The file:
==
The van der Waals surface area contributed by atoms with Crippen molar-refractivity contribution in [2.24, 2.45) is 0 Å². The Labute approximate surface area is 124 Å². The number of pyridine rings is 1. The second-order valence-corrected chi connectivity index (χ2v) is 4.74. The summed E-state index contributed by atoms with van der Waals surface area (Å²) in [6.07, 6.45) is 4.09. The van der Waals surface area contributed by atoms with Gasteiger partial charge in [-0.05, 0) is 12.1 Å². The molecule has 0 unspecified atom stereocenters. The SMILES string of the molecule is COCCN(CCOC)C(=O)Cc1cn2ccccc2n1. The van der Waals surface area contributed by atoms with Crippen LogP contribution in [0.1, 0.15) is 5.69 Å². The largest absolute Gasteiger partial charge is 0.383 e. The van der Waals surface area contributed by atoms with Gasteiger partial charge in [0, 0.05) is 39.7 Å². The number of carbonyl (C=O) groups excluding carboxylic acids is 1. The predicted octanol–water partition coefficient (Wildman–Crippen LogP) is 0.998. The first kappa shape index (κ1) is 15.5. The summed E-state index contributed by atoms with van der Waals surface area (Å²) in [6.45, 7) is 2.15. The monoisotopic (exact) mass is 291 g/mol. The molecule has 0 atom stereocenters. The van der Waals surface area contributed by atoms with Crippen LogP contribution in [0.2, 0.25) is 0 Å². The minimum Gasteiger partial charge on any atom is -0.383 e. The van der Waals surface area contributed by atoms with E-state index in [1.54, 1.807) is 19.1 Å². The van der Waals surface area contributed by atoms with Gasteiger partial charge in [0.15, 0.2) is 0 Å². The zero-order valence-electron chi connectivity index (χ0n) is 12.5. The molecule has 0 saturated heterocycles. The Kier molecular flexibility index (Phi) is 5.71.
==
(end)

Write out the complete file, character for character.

The van der Waals surface area contributed by atoms with Crippen molar-refractivity contribution in [2.24, 2.45) is 0 Å². The Labute approximate surface area is 124 Å². The number of pyridine rings is 1. The second-order valence-corrected chi connectivity index (χ2v) is 4.74. The summed E-state index contributed by atoms with van der Waals surface area (Å²) in [6.07, 6.45) is 4.09. The van der Waals surface area contributed by atoms with Gasteiger partial charge in [-0.05, 0) is 12.1 Å². The molecule has 0 unspecified atom stereocenters. The SMILES string of the molecule is COCCN(CCOC)C(=O)Cc1cn2ccccc2n1. The van der Waals surface area contributed by atoms with Crippen LogP contribution in [0.1, 0.15) is 5.69 Å². The largest absolute Gasteiger partial charge is 0.383 e. The van der Waals surface area contributed by atoms with Gasteiger partial charge in [0, 0.05) is 39.7 Å². The number of carbonyl (C=O) groups excluding carboxylic acids is 1. The predicted octanol–water partition coefficient (Wildman–Crippen LogP) is 0.998. The first kappa shape index (κ1) is 15.5. The summed E-state index contributed by atoms with van der Waals surface area (Å²) in [6.45, 7) is 2.15. The monoisotopic (exact) mass is 291 g/mol. The molecule has 0 atom stereocenters. The van der Waals surface area contributed by atoms with Crippen LogP contribution in [0.2, 0.25) is 0 Å². The minimum Gasteiger partial charge on any atom is -0.383 e. The van der Waals surface area contributed by atoms with E-state index in [1.54, 1.807) is 19.1 Å². The van der Waals surface area contributed by atoms with Gasteiger partial charge in [0.15, 0.2) is 0 Å². The zero-order valence-electron chi connectivity index (χ0n) is 12.5. The molecule has 0 saturated heterocycles. The Kier molecular flexibility index (Phi) is 5.71.